"When I reluctantly continue to share the church's communion with someone whose moral judgment I deeply disagree with, I do so in the knowledge that for both of us part of the cost is that we have to sacrifice a straightforward confidence in our 'purity'. Being in the Body means that we are touched by one another's failures. If another Christian comes to a different conclusion and decides in different ways from myself, and if I can still recognise their discipline and practice as sufficiently like mine to sustain a conversation, this leaves my own decisions to some extent under question. I cannot have absolute subjective certainty that this is the only imaginable reading of the tradition; I need to keep my reflections under critical review. This, I must emphasise again, is not a form of relativism; it is a recognition of the element of putting oneself at risk that is involved in any serious decision-making or any serious exercise of discernment (as any pastor or confessor will know). But this is only part of the implication of recognising the differences and risks of decision-making in the Body of Christ. If I conclude that my Christian brother or sister is deeply and damagingly mistaken in their decision, I accept for myself the brokenness in the Body that this entails. These are my wounds; just as the one who disagrees with me is wounded by what they consider my failure or even betrayal. So long as we still have a language in common and the 'grammar of obedience' in common, we have, I believe, to turn away from the temptation to seek the purity and assurance of a community speaking with only one voice and embrace the reality of living in a communion that is fallible and divided. The church's need for health and mercy is inseparable from my own need for health and mercy. To remain in communion is to remain in solidarity with those who I believe are wounded as well as wounding the church, in the trust that in the Body of Christ the confronting of wounds is part of opening ourselves to healing."
- Rowan Williams, "Making Moral Decisions" in The Cambridge Companion to Christian Ethics, 11.

Saturday, September 3, 2011

James Cone and the Hope of Witness.

I stumbled across this interview between Bill Moyers and James Cone through a friend's posting on facebook. I was simply enthralled with the interview and at one point felt the same feeling I usually feel when attempting to engage in the issue of race: hopelessness. As a white woman, despite all my desires and good intentions to be some sort of agent for change in relation to racism and discrimination in society, I often wonder what I can do. More than that, I wonder what ability (and right) I have to even engage in any witness to racism and the black experience given my rather privileged life as a white, upper-middle class individual. And then the inevitable guilt sets in as I realize that I can't exempt myself from both past and present responsibility in terms of racism, oppression, and discrimination. While I don't think guilt is altogether useless (I'm thankful Mark Lewis Taylor recognizes the sometimes important role of guilt/reflection in these contexts here), it doesn't offer a constructive way forward. I was thankful for this interview with Cone because not only is he unrelenting in his call to honesty and communication, but he is also charitable and inclusive to those non-black individuals who seek to bring hope and change to the issue of racism. The following was particularly challenging and powerful to me as I hope it will be for you:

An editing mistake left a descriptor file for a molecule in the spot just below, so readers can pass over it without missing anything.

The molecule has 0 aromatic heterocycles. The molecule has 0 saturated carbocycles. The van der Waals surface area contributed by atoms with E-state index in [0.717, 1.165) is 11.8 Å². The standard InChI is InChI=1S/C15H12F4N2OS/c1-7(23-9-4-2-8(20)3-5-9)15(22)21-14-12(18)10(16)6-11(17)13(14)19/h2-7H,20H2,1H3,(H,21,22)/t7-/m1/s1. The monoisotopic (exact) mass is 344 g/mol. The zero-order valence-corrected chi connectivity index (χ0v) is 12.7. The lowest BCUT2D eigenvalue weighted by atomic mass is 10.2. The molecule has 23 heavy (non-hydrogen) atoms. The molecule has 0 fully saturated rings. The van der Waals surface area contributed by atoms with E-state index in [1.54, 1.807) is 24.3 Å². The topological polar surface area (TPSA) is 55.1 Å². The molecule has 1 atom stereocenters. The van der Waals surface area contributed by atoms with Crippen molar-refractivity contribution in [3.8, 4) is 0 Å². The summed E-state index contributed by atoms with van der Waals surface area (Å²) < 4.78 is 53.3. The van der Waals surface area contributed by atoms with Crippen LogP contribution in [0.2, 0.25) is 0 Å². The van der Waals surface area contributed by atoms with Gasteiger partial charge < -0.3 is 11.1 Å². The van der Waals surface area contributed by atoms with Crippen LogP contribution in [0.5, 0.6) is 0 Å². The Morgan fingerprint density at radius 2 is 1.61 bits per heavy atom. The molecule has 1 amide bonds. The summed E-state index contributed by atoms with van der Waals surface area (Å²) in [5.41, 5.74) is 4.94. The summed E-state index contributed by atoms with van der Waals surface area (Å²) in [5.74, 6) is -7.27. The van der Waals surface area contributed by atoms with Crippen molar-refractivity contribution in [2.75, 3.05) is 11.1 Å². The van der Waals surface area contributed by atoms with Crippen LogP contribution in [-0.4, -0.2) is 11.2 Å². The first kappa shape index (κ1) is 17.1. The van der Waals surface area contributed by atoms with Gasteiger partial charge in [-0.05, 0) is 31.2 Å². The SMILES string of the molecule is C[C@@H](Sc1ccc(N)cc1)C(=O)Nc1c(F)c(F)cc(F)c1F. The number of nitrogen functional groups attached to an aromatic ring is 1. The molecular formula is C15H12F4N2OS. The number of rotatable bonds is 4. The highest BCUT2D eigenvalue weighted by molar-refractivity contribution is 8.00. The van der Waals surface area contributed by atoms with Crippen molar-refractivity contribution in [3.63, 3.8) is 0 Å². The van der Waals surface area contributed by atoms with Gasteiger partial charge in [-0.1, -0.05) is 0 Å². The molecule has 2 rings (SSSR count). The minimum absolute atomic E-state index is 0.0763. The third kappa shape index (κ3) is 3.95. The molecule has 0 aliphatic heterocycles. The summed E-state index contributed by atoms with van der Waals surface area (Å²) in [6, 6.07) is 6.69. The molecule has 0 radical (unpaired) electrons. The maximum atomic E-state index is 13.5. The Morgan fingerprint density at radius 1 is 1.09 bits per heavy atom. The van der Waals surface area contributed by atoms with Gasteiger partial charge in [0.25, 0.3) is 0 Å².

Moyers: What can people do to bring about this beloved community you talk about?

Cone: First, it is to believe that it can happen. Don't lose hope. If people lose hope, they give up in despair. Black people were slaves for 246 years, but they didn't lose hope.

Moyers: Why didn't they?

Cone: They didn't lose hope because there was a power and reality in their experience that let them know they were apart of this human race just like everybody else and they fought for that.

Moyers: So, I have hope. What's next?

Cone: The next step is to connect with people who also have hope. Blacks, whites, Hispanics, Asian, all different kinds of people. They have to connect, be around, and organize with people who have hope.

Moyers: What do you mean organize?

Cone: You organize to make the world the way it ought to be. And that is the beloved community. You have to have some witness to that even if it is just a small witness of just you and me.

Friday, September 2, 2011

You Know Who We Are.

Lord, our God, you know who we are: People with good and bad consciences; satisfied and dissatisfied, sure and unsure people; Christians out of conviction and Christians out of habit; believers, half-believers, and unbelievers.

You know where we come from: from our circle of relatives, friends, and acquaintances, or from great loneliness; from lives of quiet leisure, or from all manner of embarrassment and distress; from ordered, tense, or destroyed family relationships; from the inner circle, or from the fringes of the Christian community.

But now we all stand before you: in all our inequality equal in this, that we are all in the wrong before you and among each other; that we all must die someday; that we all would be lost without your grace; but also that your grace is promised to and turned toward all of us through your beloved Son, our Lord, Jesus Christ.

We are here together in order to praise you by allowing you to speak to us. We ask that this might happen in this house in the name of your Son, our Lord. Amen.

- Karl Barth